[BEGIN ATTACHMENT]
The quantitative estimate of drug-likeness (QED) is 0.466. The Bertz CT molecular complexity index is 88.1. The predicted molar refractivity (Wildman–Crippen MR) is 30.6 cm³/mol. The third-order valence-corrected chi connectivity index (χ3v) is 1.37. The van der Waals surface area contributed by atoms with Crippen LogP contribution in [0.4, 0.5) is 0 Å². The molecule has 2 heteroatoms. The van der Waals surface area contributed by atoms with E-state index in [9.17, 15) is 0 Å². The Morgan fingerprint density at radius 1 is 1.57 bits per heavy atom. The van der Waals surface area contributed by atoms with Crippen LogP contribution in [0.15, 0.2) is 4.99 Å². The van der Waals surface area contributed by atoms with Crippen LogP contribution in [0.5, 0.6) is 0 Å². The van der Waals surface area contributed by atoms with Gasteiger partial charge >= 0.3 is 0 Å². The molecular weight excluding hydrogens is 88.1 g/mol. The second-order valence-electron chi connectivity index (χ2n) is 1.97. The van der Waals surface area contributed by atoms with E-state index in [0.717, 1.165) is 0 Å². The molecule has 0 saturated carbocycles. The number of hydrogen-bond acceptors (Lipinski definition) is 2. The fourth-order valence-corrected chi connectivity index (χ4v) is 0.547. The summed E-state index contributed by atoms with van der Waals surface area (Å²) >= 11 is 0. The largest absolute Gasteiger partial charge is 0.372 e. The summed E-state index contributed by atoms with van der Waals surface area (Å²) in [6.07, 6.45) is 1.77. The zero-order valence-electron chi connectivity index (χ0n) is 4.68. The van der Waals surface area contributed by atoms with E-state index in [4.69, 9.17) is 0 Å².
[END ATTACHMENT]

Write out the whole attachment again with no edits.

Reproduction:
The quantitative estimate of drug-likeness (QED) is 0.466. The Bertz CT molecular complexity index is 88.1. The predicted molar refractivity (Wildman–Crippen MR) is 30.6 cm³/mol. The third-order valence-corrected chi connectivity index (χ3v) is 1.37. The van der Waals surface area contributed by atoms with Crippen LogP contribution in [0.4, 0.5) is 0 Å². The molecule has 2 heteroatoms. The van der Waals surface area contributed by atoms with E-state index in [9.17, 15) is 0 Å². The Morgan fingerprint density at radius 1 is 1.57 bits per heavy atom. The van der Waals surface area contributed by atoms with Crippen LogP contribution in [0.15, 0.2) is 4.99 Å². The van der Waals surface area contributed by atoms with Crippen LogP contribution in [0.5, 0.6) is 0 Å². The van der Waals surface area contributed by atoms with Gasteiger partial charge >= 0.3 is 0 Å². The molecular weight excluding hydrogens is 88.1 g/mol. The second-order valence-electron chi connectivity index (χ2n) is 1.97. The van der Waals surface area contributed by atoms with E-state index in [0.717, 1.165) is 0 Å². The molecule has 0 saturated carbocycles. The number of hydrogen-bond acceptors (Lipinski definition) is 2. The fourth-order valence-corrected chi connectivity index (χ4v) is 0.547. The summed E-state index contributed by atoms with van der Waals surface area (Å²) >= 11 is 0. The largest absolute Gasteiger partial charge is 0.372 e. The summed E-state index contributed by atoms with van der Waals surface area (Å²) in [6.07, 6.45) is 1.77. The zero-order valence-electron chi connectivity index (χ0n) is 4.68. The van der Waals surface area contributed by atoms with E-state index in [4.69, 9.17) is 0 Å².